Dave Lombardo Remembers Writing Early Slayer: “It’s Gotta Be Heavy. It’s Gotta Be Faster”
Each band in the Big Four brought their own style to the then-nascent thrash genre. In the case of Slayer, it was extremity. The California quartet played harder, faster and with more intensity than their peers, with many citing albums like Show No Mercy and Hell Awaits as major influences on extreme metal as a whole. Speaking to Stereogum, former drummer Dave Lombardo discussed what it was like writing Slayer music during the band’s first few albums and EPs.
“I was pushing the limits. I remember saying to [Jeff] Hanneman, ‘It’s gotta be heavy. It’s gotta be faster. Fuckin’ faster. Let’s fuckin’ play hard.’ And I think the whole mindset that we had at the time was just to play faster — physically faster, not computerized faster like it is today. You have the help of different software to make you sound like this fucking Big Ben perfect clock. Back then, you had to be on point. There was no click track. I had not recorded an album with a click track until probably Christ Illusion. And on Christ Illusion, we only used a click track for part of a song. So, you know, things were very primitive at that time. What you heard on those albums, it was real. It was real human playing, without the help of any computer-generated time signatures or anything. So, we were pushing the envelope, and it was intentional.”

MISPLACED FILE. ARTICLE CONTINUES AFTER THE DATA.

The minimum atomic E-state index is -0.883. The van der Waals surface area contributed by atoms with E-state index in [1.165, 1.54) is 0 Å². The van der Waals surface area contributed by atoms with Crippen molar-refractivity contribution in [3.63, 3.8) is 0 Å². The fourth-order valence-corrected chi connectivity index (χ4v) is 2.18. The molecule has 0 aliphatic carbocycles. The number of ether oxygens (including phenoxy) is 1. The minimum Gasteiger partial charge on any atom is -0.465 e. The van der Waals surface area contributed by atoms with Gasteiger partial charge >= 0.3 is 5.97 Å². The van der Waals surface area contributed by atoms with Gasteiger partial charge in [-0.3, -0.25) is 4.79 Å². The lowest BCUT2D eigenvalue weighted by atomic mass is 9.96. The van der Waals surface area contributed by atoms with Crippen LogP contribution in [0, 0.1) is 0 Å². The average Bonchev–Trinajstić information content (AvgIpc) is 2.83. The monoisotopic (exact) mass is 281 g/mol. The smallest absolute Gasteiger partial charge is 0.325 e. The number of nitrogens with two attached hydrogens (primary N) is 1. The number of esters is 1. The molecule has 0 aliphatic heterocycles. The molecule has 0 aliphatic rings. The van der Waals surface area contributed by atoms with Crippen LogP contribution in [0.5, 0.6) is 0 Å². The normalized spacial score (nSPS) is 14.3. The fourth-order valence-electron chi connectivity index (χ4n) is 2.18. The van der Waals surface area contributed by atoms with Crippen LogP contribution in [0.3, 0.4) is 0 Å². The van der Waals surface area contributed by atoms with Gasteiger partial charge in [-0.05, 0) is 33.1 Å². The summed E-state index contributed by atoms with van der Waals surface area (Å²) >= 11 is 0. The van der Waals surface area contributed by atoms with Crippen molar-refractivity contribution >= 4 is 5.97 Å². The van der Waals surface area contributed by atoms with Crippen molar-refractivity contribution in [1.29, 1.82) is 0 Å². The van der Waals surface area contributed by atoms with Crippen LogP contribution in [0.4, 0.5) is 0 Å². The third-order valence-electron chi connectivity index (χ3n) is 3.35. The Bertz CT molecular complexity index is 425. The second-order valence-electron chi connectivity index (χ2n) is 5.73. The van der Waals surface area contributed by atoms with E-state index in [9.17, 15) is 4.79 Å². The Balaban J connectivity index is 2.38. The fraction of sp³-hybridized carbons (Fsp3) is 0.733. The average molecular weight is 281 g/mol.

Lombardo also talked about that iconic double-bass break in “Angel of Death” and explained how the section, which pushed metal drumming forward, came to be.
“Well, it was part of a drum solo. They used to let me just go off on the drums. We used to play a song called ‘Show No Mercy’, and it started with a drum solo. And I remember one particular show, I believe it was in the Valley in L.A. I did a drum solo, and then I stopped and I just let the double bass go, and it caught Hanneman’s attention. He went, ‘Dude, we should put that in a song.’ I think at the time we were writing some of the ‘Reign In Blood’ music, and he said, ‘You should put that in the middle of this song.’ And so we did.”
As great innovations often go, Lombardo had no idea that what he had done would be so influential. To him, it was just business as usual.
“It was just a really cool surprise little section of the song. You know, you’re listening to the song, and boom, it goes into this drum fill. I thought it was great, but I didn’t know to what extent it was going to impact the listener. And apparently, it was one of the really cool moments of that record.”